What is the strongest way to protect sensitive customer data?

A combination of different security measures, including encryption, two-factor authentication (2FA), firewalls and secure password practices. Also, consider physical methods such as lockable filing cabinets and secure storage facilities. The more levels of security you have, the more secure your data is.

How long can I keep customer data under GDPR?

Under the General Data Protection Regulation (GDPR), customer data can only be kept for as long as it’s necessary for the purpose it was collected. The exact length of time depends on the circumstances, such as the nature of the data and the reason for processing it.

Once the data is no longer needed, it must be securely deleted. However, if retention is required by law, it must be kept in a secure and confidential manner.

It’s important to have a data retention policy in place. This needs to outline how long customer data will be kept and the steps that will be taken to securely delete or store the data. This policy should be regularly reviewed to ensure it complies with the latest data protection regulations and guidelines.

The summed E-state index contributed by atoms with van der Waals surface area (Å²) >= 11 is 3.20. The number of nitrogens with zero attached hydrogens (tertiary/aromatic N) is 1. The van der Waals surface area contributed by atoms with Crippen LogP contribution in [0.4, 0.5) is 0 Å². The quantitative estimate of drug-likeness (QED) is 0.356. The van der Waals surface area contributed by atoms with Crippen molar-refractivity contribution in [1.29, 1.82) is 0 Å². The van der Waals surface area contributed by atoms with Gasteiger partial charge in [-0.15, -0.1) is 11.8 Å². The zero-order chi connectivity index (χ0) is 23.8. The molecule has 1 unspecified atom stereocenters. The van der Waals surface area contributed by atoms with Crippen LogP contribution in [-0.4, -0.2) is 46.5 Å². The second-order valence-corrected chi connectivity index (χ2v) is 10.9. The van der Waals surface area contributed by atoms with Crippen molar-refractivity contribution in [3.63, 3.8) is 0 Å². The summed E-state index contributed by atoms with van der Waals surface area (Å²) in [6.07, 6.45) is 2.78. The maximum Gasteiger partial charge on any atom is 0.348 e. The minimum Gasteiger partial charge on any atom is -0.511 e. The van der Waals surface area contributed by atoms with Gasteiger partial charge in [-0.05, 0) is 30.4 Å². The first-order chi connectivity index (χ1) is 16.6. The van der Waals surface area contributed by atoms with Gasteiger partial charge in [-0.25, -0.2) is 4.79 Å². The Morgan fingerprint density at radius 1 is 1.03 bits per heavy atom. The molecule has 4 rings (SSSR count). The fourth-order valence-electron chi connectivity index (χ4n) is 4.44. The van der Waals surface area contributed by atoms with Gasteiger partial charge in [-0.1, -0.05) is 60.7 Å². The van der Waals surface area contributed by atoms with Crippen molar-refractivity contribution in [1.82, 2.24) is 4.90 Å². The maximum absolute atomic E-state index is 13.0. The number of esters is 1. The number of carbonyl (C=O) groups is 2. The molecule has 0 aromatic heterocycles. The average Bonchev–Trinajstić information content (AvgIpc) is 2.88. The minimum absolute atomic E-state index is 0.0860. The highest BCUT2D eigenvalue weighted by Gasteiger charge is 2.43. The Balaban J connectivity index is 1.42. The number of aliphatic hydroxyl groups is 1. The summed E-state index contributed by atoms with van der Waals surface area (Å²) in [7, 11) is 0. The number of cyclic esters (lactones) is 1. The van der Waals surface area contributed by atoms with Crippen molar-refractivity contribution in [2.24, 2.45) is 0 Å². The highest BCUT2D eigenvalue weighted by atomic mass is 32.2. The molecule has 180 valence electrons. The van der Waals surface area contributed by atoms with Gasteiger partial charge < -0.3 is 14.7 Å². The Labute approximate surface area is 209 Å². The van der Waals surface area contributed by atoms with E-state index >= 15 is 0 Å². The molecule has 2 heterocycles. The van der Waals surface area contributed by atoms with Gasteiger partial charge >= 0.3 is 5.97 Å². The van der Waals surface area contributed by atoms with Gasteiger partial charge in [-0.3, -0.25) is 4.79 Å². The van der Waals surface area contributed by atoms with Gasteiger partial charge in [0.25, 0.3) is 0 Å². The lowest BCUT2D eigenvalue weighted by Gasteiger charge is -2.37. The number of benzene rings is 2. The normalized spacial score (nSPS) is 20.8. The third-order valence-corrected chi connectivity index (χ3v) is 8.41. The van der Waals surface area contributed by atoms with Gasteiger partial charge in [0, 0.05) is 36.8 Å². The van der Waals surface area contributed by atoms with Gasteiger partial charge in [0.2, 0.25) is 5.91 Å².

It’s wise to operate on the side of caution and delete customer data as soon as it’s no longer necessary to keep it. This helps minimise the risk of data breaches and protects the privacy of your customers.

Should customer data be encrypted?

Yes, 100%. Encrypt customer data to protect it from unauthorised access, keeping it confidential and secure. Encryption converts sensitive data into unreadable code. The code can only be decrypted using a secret key. This helps to protect the data even if it’s intercepted or stolen by hackers.